Apply your heart to instruction and your ears to words of knowledge (NIV).
The Proverbs are wisdom literature; they provide us with God’s ideas and viewpoints about life in this world. The purpose is that we may gain skill for godly living. They are necessary to equip us for every good work (cf. 2 Timothy 3:16-170. I encourage everyone to read Proverbs. Sharon and I use Proverbs in mentoring couples about their marriage and family. I suggest that you read the introduction to Proverbs in a good study Bible (for example, ESV Study Bible, NIV Zondervan Study Bible) before you do an in depth reading. This will help you avoid errors in interpretation. (Probably someday I should write an article about Study Bibles. They can be useful, or useless, and some can be harmful. If you have questions, please contact me.)
Many beneficial activities are not easy. Saving money requires a plan, discipline, and self-denial. Getting or staying in physical condition requires a plan, discipline, and self-denial. So does a walk with the Lord. He calls us to follow him in the path of godliness. Certainly, the plan includes an understanding of your identity in Christ, the work of the Spirit of God, and active dependence on our Lord and Savior. To grow in grace (2 Peter 3:18) also requires discipline and self-denial.
The above proverb provides us with counsel about discipline for growth. It follows a form of many proverbs where the second part restates the first with variation to deepen our understanding. Here it does it by way of contrast between in inner (“heart”) and outer (“ears”) of our being. What can we gain from this?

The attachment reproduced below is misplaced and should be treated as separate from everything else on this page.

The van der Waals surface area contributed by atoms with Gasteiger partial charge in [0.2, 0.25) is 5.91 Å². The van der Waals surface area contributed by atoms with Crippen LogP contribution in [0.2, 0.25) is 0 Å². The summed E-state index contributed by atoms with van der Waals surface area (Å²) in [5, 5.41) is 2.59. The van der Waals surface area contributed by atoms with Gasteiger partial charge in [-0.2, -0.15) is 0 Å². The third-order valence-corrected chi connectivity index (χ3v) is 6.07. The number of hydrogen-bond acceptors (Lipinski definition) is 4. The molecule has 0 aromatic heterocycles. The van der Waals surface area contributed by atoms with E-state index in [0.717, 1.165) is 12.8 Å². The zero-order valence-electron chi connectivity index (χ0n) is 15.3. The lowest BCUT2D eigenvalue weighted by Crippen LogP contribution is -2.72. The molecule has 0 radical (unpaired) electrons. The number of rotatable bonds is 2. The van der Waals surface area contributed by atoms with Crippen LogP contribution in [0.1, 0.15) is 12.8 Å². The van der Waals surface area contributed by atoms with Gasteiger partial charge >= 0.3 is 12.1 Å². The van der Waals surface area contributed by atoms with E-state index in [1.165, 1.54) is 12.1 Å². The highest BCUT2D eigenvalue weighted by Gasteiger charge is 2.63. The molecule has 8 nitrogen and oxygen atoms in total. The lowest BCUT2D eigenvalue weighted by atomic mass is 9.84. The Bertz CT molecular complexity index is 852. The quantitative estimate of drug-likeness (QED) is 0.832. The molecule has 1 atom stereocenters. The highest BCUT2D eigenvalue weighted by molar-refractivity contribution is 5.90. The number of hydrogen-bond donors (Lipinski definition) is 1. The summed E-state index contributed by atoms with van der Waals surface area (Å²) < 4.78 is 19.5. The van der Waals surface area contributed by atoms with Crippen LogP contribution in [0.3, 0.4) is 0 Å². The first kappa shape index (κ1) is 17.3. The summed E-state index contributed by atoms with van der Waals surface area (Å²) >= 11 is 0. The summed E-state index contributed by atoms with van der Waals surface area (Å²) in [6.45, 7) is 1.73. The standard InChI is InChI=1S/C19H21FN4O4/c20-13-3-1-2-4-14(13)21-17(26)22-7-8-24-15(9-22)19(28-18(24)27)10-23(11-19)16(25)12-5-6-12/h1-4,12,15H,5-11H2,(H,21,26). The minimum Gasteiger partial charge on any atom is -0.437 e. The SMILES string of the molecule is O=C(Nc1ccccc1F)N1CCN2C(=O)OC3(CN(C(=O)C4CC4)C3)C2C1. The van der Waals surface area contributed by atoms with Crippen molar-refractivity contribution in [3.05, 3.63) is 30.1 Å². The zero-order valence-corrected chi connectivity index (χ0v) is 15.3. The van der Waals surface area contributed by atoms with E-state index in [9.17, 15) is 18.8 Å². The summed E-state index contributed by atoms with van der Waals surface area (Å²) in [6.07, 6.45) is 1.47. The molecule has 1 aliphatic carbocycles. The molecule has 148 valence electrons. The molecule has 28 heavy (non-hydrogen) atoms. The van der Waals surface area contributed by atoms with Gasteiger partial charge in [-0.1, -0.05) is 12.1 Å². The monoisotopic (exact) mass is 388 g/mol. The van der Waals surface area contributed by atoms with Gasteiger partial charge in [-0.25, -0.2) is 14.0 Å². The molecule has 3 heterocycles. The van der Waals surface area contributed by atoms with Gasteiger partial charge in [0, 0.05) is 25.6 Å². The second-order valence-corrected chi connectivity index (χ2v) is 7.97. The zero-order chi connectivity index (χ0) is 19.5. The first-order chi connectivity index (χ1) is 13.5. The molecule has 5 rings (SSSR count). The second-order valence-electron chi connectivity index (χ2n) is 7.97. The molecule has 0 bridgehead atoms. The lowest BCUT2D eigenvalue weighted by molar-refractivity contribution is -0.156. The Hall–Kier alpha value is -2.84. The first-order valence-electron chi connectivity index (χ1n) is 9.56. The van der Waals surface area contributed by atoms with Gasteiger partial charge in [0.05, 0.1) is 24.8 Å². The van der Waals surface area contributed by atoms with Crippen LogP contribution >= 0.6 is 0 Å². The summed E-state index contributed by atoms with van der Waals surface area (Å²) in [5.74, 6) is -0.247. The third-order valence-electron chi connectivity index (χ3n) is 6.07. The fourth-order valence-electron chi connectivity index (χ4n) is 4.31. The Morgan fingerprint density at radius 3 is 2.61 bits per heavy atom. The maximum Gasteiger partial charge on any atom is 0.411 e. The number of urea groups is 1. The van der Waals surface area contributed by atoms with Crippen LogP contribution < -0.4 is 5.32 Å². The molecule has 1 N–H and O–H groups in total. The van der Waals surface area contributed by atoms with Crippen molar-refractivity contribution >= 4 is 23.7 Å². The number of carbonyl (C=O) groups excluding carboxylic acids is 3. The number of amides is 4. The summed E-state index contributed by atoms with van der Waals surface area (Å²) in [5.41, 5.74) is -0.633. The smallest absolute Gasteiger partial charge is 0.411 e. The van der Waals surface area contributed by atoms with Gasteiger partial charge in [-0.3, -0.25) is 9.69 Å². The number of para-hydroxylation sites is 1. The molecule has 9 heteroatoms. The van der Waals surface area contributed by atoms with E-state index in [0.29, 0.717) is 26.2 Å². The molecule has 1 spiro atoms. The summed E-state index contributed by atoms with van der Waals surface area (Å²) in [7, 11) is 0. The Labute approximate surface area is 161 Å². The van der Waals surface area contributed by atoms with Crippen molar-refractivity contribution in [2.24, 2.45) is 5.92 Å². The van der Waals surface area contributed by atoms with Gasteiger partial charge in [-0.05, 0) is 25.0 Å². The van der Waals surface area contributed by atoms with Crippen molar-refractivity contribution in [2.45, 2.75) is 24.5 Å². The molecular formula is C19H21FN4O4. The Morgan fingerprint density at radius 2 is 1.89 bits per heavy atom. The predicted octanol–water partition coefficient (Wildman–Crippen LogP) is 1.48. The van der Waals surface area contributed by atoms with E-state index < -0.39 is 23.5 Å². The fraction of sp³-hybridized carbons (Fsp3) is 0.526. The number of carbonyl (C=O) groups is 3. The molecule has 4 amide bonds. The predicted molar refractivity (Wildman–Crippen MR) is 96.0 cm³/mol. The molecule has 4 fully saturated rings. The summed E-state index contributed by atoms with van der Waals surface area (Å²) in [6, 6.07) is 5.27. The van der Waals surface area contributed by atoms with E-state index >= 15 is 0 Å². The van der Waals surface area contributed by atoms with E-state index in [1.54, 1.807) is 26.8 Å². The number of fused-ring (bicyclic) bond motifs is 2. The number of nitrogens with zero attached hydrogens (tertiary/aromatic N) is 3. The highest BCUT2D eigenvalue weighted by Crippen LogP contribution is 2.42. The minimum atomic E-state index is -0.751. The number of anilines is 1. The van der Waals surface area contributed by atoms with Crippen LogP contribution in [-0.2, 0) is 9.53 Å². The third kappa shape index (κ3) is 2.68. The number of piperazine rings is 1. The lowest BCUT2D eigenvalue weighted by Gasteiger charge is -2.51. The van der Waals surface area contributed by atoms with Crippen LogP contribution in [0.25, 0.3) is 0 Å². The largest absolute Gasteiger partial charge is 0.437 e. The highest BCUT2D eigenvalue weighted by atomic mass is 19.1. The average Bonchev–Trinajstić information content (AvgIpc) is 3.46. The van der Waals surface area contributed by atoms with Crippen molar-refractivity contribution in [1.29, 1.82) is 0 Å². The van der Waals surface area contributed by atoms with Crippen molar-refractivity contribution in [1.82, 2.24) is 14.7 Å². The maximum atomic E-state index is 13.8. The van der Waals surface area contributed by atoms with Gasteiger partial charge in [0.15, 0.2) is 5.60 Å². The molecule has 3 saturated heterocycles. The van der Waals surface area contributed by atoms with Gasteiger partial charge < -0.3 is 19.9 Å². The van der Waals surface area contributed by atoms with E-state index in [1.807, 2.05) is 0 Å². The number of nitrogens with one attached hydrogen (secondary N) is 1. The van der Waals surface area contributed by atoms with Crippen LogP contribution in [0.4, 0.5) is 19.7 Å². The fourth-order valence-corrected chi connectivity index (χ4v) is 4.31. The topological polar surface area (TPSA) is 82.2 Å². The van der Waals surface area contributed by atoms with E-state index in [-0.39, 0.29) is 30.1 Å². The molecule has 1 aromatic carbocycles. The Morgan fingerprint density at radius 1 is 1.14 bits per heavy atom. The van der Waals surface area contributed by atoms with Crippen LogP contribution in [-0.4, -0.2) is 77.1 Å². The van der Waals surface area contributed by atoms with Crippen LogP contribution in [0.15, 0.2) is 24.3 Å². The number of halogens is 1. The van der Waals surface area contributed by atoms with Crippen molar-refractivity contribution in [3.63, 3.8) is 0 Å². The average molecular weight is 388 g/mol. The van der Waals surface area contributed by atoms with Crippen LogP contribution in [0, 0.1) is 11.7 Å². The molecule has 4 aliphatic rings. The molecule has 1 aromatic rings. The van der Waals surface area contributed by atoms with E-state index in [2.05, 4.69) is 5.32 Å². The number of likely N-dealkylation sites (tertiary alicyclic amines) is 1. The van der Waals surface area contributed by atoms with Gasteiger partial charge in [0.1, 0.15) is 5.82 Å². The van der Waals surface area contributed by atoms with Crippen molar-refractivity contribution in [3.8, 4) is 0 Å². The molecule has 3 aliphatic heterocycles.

- Becoming wise is not easy. We must apply our hearts to instruction. Remember that sinful actions come from the heart (Mark 7:21-23). For this reason, we must take charge of our hearts. To do this we need the help of the Holy Spirit, whose fruit is self-control (Galatians 5:23). The sin in our hearts will crave foolishness, so we must put foolish desires to death and direct our inner persons toward godly wisdom. This can feel like part of you is dying; for example, your lust for laziness or to gossip about others. Go ahead; by the Spirit put it to death (Romans 8:13).
- We need instruction to become wise. We need what is called a “teachable spirit” or attitude. This involves humility, because we have to admit to ourselves and to others that we need instruction. As the Proverbs make clear, pride is not the path of wisdom. The Lord has given us teachers in the church, so that we might do the work of the ministry (Ephesians 4:11-12). And teachers need to receive instruction. Before I can teach, I must receive instruction from the Word and from other godly teachers.
- The development of wisdom necessitates our whole being. We must apply our ears to words of knowledge. Those who desire to be wise will devote substantial parts of their time to listening to the truth, whether by reading it, by listening to it taught, or by discussing it with believing friends. Growth in wisdom involves sharing your life with other followers of the Lord.
I repeat: This is not an easy process. But it is very beneficial. By way of testimony, I enjoy hearing what the Spirit is teaching others from the Word for their lives. It encourages me; yes, it challenges me to live godly in Christ Jesus. It is good to walk out from a group of brothers and sisters and to be able to say, “My ears and my heart were instructed today by those who love the Lord and me!” May you know this experience!
Grace and peace, David